Sunday, January 25, 2009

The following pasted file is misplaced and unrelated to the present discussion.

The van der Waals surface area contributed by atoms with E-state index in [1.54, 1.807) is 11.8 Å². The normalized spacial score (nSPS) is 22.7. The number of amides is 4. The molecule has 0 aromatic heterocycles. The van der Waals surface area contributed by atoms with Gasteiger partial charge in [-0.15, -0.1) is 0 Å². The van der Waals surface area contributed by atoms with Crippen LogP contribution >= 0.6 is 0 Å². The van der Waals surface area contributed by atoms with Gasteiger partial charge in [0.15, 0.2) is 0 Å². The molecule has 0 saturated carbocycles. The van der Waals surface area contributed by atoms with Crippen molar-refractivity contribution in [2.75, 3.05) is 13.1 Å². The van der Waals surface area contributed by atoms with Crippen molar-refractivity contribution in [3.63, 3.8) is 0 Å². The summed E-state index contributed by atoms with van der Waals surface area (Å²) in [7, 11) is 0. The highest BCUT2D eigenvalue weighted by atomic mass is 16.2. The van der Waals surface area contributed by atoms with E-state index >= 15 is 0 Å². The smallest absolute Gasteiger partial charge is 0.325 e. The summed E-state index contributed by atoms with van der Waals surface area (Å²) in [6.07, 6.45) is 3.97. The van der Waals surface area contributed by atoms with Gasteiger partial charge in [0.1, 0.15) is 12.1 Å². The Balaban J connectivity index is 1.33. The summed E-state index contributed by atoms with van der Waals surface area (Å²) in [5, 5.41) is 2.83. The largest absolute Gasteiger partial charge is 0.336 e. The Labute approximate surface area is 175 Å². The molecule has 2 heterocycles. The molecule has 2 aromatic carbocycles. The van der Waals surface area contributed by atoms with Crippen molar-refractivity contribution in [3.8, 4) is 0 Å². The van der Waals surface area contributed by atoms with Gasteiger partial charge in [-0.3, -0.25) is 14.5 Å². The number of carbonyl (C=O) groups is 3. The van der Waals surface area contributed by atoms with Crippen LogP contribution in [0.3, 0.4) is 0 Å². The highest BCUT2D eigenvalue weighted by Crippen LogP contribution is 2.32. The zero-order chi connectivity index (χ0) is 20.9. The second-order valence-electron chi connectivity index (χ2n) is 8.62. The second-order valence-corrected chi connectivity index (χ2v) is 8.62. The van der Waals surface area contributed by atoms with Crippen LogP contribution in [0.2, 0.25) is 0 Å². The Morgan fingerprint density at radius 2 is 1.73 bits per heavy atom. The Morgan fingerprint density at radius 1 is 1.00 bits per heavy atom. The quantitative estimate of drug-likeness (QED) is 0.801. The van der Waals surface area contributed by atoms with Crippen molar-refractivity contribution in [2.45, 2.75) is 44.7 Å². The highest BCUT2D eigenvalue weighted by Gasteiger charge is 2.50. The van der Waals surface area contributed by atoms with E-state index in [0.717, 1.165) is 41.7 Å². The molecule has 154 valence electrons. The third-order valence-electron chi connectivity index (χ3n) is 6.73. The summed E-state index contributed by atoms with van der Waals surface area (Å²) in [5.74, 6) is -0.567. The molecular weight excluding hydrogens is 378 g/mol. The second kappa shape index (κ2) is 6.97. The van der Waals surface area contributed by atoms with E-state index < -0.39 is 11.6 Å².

My long blond hair has always been something of a security blanket for me. For the last twenty plus years it has been long, and but for my early childhood and a three year period when I was modelling in my early twenties, it has always been long. As a child of the sixties, one would have imagined I would have long, flowing hair, but my parents were anything but hippies and my Mom held a strong belief that long hair was difficult to care for. Added to this was an unfortunate accident between me and a pair of scissors (that were only meant to cut paper but were unfortunately more than capable of cutting hair) and I was stuck with short hair until I was nearly ten years old. For most of that time I had a “pixie cut”, which did look cute, but which I absolutely abhorred. I had not meant to cut my hair when I was two years old, I had been cutting some paper and watching television at the same time. My mom was with me but, having had two wisdom teeth removed the day before, had nodded off on the sofa. When she awoke I was distractedly running the scissors through my hair and watching television at the same time. I have no idea what I was watching, but clearly it was either very interesting or very disturbing. My Dad whisked me off to our friend Jenny, who was a hairdresser. On seeing my hair, she promptly burst into tears. Although I do not remember cutting my hair, this is a memory that is as vivid today as if it were yesterday as it was the only time I ever saw Jenny cry. She was like a second mother to me until she died about ten years ago, and a relationship of such duration always involves sorrow as well joy, so that is saying something!